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Psychosis

Also called: psychotic disorder

A mental disorder characterized by a disconnection from reality.

Common

More than 200,000 US cases per year

  • Treatable by a medical professional
  • Requires a medical diagnosis
  • Lab tests or imaging not required

Psychosis may occur as a result of a psychiatric illness like schizophrenia. In other instances, it may be caused by a health condition, medications, or drug use.

Possible symptoms include delusions, hallucinations, talking incoherently, and agitation. The person with the condition usually isn’t aware of his or her behavior.

Treatment may include medication and talk therapy.

Ages affected

Symptoms

Requires a medical diagnosis

Possible symptoms include delusions, hallucinations, talking incoherently, and agitation. The person with the condition usually isn’t aware of his or her behavior.

People may experience:

Behavioral: disorganized behavior, aggression, agitation, hostility, hyperactivity, hypervigilance, nonsense word repetition, repetitive movements, restlessness, self-harm, social isolation, lack of restraint, or persistent repetition of words or actions
Cognitive: thought disorder, confusion, belief that an ordinary event has special and personal meaning, belief that thoughts aren’t one’s own, disorientation, memory loss, racing thoughts, slowness in activity, thoughts of suicide, unwanted thoughts, or difficulty thinking and understanding
Mood: anger, anxiety, apathy, excitement, feeling detached from self, general discontent, limited range of emotions, or loneliness
Psychological: fear, hearing voices, depression, manic episode, paranoia, persecutory delusion, religious delusion, or visual hallucinations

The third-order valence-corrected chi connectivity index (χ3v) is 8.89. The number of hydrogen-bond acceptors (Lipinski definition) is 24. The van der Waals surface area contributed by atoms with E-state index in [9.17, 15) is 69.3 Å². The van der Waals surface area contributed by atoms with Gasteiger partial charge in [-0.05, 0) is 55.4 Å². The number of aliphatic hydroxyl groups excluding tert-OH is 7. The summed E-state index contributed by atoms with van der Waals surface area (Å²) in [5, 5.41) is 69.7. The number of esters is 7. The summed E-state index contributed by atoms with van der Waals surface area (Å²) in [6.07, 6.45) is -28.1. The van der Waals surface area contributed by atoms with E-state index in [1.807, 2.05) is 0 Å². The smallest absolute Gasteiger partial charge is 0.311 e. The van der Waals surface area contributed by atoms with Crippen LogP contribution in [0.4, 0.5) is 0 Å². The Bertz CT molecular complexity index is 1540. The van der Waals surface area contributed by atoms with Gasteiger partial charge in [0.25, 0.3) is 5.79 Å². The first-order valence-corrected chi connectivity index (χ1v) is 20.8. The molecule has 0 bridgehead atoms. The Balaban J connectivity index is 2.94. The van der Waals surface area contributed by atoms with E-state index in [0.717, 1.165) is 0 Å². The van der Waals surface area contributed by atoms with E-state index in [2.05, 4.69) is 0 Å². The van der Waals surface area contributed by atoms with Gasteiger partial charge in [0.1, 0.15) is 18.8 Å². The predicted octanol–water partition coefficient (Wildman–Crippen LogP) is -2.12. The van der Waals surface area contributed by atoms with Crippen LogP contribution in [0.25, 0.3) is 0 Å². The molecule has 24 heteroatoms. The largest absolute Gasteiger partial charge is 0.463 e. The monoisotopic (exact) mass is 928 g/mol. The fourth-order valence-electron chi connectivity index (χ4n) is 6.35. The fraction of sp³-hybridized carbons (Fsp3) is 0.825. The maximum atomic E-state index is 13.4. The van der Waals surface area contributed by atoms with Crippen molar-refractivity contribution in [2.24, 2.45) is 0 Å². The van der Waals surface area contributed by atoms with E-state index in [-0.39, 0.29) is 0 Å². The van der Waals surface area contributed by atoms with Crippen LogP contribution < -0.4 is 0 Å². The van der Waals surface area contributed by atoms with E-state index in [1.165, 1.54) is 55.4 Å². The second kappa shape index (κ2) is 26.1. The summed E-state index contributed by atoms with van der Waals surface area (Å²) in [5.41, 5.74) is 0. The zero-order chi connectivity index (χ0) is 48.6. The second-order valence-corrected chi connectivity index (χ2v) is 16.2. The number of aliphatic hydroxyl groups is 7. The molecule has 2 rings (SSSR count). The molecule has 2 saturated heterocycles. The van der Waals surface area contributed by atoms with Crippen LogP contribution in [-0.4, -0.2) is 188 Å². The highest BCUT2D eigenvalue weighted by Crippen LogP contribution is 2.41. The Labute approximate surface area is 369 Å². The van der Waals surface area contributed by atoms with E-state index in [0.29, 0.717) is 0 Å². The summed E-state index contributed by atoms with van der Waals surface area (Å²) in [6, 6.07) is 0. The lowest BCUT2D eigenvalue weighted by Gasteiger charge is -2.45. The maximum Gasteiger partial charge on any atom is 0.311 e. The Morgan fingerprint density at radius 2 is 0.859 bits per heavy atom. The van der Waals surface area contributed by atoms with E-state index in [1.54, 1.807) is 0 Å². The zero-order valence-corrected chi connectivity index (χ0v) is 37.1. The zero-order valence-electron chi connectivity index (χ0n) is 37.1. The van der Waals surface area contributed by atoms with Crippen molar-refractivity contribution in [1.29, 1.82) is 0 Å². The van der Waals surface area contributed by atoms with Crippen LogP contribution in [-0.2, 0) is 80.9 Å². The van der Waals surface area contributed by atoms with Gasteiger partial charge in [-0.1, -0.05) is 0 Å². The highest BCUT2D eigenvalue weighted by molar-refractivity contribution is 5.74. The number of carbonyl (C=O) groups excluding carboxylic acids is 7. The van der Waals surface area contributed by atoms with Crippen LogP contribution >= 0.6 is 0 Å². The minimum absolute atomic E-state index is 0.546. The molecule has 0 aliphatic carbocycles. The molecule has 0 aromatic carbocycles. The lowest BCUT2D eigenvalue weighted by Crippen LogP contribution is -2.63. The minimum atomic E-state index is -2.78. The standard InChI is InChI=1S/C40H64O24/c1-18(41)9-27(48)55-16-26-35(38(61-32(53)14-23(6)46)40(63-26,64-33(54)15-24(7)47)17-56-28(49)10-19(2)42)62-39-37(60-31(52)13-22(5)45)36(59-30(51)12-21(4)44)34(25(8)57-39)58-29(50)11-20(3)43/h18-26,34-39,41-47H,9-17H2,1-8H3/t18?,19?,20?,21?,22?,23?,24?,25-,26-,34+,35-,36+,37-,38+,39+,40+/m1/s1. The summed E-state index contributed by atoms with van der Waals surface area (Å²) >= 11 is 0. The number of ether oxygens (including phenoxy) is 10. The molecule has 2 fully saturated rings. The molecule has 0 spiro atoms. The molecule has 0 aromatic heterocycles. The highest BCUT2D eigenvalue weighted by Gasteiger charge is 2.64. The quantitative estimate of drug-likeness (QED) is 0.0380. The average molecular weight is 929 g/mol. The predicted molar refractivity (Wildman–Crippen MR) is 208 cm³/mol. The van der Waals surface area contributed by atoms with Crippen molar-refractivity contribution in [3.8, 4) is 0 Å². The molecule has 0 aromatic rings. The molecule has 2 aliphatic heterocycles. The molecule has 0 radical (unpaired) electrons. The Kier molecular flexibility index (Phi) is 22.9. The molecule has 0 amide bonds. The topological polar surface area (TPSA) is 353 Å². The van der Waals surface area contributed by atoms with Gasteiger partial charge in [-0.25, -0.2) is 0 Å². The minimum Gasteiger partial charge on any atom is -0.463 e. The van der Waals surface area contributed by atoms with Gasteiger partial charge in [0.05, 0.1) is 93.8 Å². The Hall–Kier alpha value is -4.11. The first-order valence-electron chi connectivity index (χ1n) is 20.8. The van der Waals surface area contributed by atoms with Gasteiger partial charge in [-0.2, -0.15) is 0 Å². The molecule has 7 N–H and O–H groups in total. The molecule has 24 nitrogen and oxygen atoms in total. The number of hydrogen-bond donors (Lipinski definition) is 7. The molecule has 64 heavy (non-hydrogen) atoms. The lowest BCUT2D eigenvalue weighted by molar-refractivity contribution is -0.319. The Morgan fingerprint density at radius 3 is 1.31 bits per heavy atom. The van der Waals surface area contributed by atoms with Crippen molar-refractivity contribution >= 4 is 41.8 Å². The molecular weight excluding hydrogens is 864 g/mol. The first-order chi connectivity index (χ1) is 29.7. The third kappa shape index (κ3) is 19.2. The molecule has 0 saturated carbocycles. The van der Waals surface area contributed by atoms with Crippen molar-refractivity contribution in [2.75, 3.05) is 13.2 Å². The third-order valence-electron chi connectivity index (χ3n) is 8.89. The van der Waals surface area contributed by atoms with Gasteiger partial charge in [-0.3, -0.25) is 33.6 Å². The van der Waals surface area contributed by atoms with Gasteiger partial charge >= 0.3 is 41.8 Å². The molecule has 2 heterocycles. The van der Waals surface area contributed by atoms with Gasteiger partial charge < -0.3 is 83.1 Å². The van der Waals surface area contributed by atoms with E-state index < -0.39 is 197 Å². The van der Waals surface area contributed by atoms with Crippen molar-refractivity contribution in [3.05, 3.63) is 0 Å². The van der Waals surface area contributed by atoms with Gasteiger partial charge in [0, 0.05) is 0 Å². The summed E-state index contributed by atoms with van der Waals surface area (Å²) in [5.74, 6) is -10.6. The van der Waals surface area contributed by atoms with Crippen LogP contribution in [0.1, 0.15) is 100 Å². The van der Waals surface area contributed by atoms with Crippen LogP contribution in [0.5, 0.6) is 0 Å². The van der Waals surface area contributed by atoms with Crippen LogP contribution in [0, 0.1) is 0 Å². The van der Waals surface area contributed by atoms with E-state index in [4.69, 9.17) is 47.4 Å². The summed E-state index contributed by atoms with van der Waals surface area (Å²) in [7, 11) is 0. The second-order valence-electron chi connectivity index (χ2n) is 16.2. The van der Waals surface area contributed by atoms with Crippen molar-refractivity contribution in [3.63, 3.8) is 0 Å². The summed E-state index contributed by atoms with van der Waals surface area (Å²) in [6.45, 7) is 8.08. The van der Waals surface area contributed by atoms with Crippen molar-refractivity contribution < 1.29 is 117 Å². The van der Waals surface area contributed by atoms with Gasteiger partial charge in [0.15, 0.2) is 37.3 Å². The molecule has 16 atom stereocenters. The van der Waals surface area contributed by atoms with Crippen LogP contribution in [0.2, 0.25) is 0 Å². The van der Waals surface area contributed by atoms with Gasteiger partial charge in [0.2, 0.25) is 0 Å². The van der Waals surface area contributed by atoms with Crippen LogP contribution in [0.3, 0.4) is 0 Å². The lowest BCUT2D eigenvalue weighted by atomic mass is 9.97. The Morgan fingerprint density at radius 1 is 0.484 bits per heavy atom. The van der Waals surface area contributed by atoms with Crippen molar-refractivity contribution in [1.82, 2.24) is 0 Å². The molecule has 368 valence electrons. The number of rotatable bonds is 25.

Speech: deficiency of speech, excessive wordiness, incoherent speech, or rapid and frenzied speaking
Also common: false belief of superiority, nervousness, nightmares, or tactile hallucination

Treatments

Treatment consists of antipsychotics

Treatment may include medication and talk therapy.

Supportive care

Hospitalization: A higher level of care whereby patients are closely monitored and may be given medications that would not be available at home.

Medications

Antipsychotic: Reduces or improves the symptoms of certain psychiatric conditions.

  • Trifluoperazine
  • Chlorpromazine
  • Haloperidol (Haldol Decanoate)
  • Fluphenazine
  • Risperidone (Risperdal, Risperdal Consla, and Risperdal M-TAB)
  • Quetiapine (Seroquel and Seroquel XR)
  • Ziprasidone
  • Olanzapine (Zyprexa, Zyprexa Relprevv, and Zyprexa Zydis)
  • Perphenazine
  • Aripiprazole (Ability, Ability Maintena, and Aristada)
  • Clozapine (Clozaril, FazaClo, and Versacloz)

Therapies

Cognitive behavioral therapy: A talk therapy focused on modifying negative thoughts, behaviors, and emotional responses associated with psychological distress.
Psychoeducation: Education about mental health that also serves to support, validate, and empower patients.
Family therapy: Psychological counseling that helps families resolve conflicts and communicate more effectively.

Specialists

Clinical psychologist: Treats mental disorders primarily with talk therapy.
Neurologist: Treats nervous system disorders.
Psychiatrist: Treats mental disorders primarily with medications.
Emergency medicine doctor: Treats patients in the emergency department.

Critical: consult a doctor for medical advice
Note: The information you see describes what usually happens with a medical condition, but doesn’t apply to everyone. This information isn’t medical advice, so make sure to contact a healthcare provider if you have a medical problem. If you think you may have a medical emergency, call your doctor or a emergency number immediately.

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